RAYMUND M. HADDOCK is the stepgrandson of Alister MacKenzie. In 1994, he discovered a manuscript that his stepgrandfather had written in the early 1930s in which he related many of his thoughts about golf and golf course architecture. The book, entitles The Spirit of St. Andrews, was published a year later. A self-described “bogey golfer,” Ray has played MacKenzie courses in England, Scotland, Ireland, New Zealand, Australia, and America. He lives in Boulder, Colorado.
Top customer reviews
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addition to every golf library.
Granted this book is smaller than either Bahto's or Klein's, but that's where the difference ends. This volume is just as strong as either of those two retrospectives.
I would say this book is very well balanced between MacKenzie's personal history, the background to what went into MacKenzie's work (i.e. what was involved), and aspects unique to MacKenzie course design. There are also select hole reviews, diagrams, green and course plans to supplement all this. The photos are excellent as well and complement the text well I feel. You really get to "see" what MacKenzie's about (especially the bunkers I feel).
This book resembles more Klein's "Discovering Donald Ross" in that it is not a "Confidential Guide" of sorts to MacKenzie's courses, eventhough Tom Doak is a heavy contributor to this book. It's also not as drawn out into the minutia details as Klein's book is. Doak's effort here gets more to the point of things without splitting hairs as much.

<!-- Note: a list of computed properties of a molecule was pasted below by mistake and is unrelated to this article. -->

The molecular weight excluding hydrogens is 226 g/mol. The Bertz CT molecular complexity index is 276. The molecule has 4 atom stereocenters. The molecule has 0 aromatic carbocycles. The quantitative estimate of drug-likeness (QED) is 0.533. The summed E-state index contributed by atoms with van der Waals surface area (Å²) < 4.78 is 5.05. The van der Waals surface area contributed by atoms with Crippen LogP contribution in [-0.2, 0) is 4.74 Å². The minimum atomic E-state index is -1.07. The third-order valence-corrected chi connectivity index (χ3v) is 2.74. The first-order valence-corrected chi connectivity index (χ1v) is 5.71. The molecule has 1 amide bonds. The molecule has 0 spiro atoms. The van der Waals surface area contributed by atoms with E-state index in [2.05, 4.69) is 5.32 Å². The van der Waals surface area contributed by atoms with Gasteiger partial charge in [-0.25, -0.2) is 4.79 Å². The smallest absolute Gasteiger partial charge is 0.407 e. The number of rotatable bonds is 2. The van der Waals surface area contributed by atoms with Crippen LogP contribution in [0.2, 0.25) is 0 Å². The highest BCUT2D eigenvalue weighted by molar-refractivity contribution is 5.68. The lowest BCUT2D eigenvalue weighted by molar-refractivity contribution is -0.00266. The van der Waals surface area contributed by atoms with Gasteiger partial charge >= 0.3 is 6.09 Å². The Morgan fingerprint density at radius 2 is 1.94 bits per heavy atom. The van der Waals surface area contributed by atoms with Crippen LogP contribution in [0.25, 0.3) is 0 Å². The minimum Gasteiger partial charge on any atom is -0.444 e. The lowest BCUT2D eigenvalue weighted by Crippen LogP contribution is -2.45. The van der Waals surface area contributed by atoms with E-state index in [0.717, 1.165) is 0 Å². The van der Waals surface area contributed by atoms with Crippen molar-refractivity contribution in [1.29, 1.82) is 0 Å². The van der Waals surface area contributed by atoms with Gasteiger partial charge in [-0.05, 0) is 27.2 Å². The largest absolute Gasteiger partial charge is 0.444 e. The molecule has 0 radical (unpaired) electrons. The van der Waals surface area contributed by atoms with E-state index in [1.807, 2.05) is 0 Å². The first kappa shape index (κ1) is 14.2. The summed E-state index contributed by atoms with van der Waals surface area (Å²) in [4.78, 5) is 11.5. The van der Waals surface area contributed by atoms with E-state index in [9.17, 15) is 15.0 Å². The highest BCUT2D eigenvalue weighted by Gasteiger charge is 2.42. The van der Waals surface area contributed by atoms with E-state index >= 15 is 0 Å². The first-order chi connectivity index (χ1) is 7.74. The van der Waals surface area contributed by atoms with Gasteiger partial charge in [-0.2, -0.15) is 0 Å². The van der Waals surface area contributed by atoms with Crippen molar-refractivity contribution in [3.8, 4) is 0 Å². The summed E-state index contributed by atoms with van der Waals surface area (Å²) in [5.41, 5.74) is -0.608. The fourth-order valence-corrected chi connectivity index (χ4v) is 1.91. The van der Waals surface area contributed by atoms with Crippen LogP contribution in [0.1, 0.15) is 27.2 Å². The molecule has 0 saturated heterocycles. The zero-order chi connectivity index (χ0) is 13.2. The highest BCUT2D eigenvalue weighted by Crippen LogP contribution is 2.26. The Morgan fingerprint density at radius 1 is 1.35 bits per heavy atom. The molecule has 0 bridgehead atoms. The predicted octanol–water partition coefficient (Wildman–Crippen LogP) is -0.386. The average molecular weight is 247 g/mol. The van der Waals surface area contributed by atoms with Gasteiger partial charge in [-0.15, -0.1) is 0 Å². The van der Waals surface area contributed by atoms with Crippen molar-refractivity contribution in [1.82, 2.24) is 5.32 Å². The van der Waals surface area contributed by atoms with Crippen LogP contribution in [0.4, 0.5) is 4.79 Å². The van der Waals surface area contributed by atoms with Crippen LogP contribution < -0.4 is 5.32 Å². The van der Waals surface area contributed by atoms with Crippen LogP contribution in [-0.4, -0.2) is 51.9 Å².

I enjoyed the passages covering Cypress Point, but for that you'd be better off getting a copy of Shakelford's Cypress Point. There's also a pretty good review of the Australian courses (especially Royal Melbourne). Of course, there's more (Augusta among others) but those two stood out for me. But these are all high level reviews and point out certain strengths only. So don't expect to know so much about "how" to play them. Different ballgame for that I'm afraid and you won't find the answers here.
Last but not least, there's a nice plan fold out of ... St.Andrews of course, where MacKenzie learned much about his craft and did much as well. You get to review the plan and appreciate MacKenzie even more. I'm glad this was placed at the end of this book.
Can't go wrong with this volume. Best I've seen out there about MacKenzie. Get this and MacKenzie's "The Spirit of St.Andrews" and "Golf Architecture" and you'll know your MacKenzie. After that, hit Pasatiempo or another MacKenzie gem and get to appreciate all your homework.